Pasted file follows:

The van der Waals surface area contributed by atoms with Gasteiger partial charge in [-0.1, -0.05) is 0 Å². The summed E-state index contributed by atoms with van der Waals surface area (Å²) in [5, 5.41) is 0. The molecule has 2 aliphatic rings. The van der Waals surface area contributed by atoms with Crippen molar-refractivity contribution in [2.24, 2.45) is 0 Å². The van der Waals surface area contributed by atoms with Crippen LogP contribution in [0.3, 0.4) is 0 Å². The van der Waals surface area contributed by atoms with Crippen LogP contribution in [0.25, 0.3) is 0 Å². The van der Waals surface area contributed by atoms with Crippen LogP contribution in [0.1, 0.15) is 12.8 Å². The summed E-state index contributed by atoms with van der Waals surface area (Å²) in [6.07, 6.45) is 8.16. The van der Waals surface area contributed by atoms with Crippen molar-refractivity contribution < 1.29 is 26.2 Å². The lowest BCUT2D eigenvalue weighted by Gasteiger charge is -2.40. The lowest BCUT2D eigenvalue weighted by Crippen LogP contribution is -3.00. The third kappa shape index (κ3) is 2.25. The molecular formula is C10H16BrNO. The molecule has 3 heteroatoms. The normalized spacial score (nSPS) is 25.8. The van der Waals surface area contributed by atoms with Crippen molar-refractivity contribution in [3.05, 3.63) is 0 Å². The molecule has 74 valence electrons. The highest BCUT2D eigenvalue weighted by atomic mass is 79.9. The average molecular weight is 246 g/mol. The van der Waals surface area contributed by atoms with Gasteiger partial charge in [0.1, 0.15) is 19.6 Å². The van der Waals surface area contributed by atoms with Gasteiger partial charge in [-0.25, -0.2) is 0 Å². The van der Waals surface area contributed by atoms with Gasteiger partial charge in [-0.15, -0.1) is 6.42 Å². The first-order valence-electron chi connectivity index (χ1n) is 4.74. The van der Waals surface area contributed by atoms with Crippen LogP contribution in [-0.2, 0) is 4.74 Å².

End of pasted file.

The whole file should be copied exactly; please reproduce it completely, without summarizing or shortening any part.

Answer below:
The van der Waals surface area contributed by atoms with Gasteiger partial charge in [-0.1, -0.05) is 0 Å². The summed E-state index contributed by atoms with van der Waals surface area (Å²) in [5, 5.41) is 0. The molecule has 2 aliphatic rings. The van der Waals surface area contributed by atoms with Crippen molar-refractivity contribution in [2.24, 2.45) is 0 Å². The van der Waals surface area contributed by atoms with Crippen LogP contribution in [0.3, 0.4) is 0 Å². The van der Waals surface area contributed by atoms with Crippen LogP contribution in [0.25, 0.3) is 0 Å². The van der Waals surface area contributed by atoms with Crippen LogP contribution in [0.1, 0.15) is 12.8 Å². The summed E-state index contributed by atoms with van der Waals surface area (Å²) in [6.07, 6.45) is 8.16. The van der Waals surface area contributed by atoms with Crippen molar-refractivity contribution < 1.29 is 26.2 Å². The lowest BCUT2D eigenvalue weighted by Gasteiger charge is -2.40. The lowest BCUT2D eigenvalue weighted by Crippen LogP contribution is -3.00. The third kappa shape index (κ3) is 2.25. The molecular formula is C10H16BrNO. The molecule has 3 heteroatoms. The normalized spacial score (nSPS) is 25.8. The van der Waals surface area contributed by atoms with Crippen molar-refractivity contribution in [3.05, 3.63) is 0 Å². The molecule has 74 valence electrons. The highest BCUT2D eigenvalue weighted by atomic mass is 79.9. The average molecular weight is 246 g/mol. The van der Waals surface area contributed by atoms with Gasteiger partial charge in [0.1, 0.15) is 19.6 Å². The van der Waals surface area contributed by atoms with Gasteiger partial charge in [-0.25, -0.2) is 0 Å². The van der Waals surface area contributed by atoms with Gasteiger partial charge in [-0.15, -0.1) is 6.42 Å². The first-order valence-electron chi connectivity index (χ1n) is 4.74. The van der Waals surface area contributed by atoms with Crippen LogP contribution in [-0.2, 0) is 4.74 Å².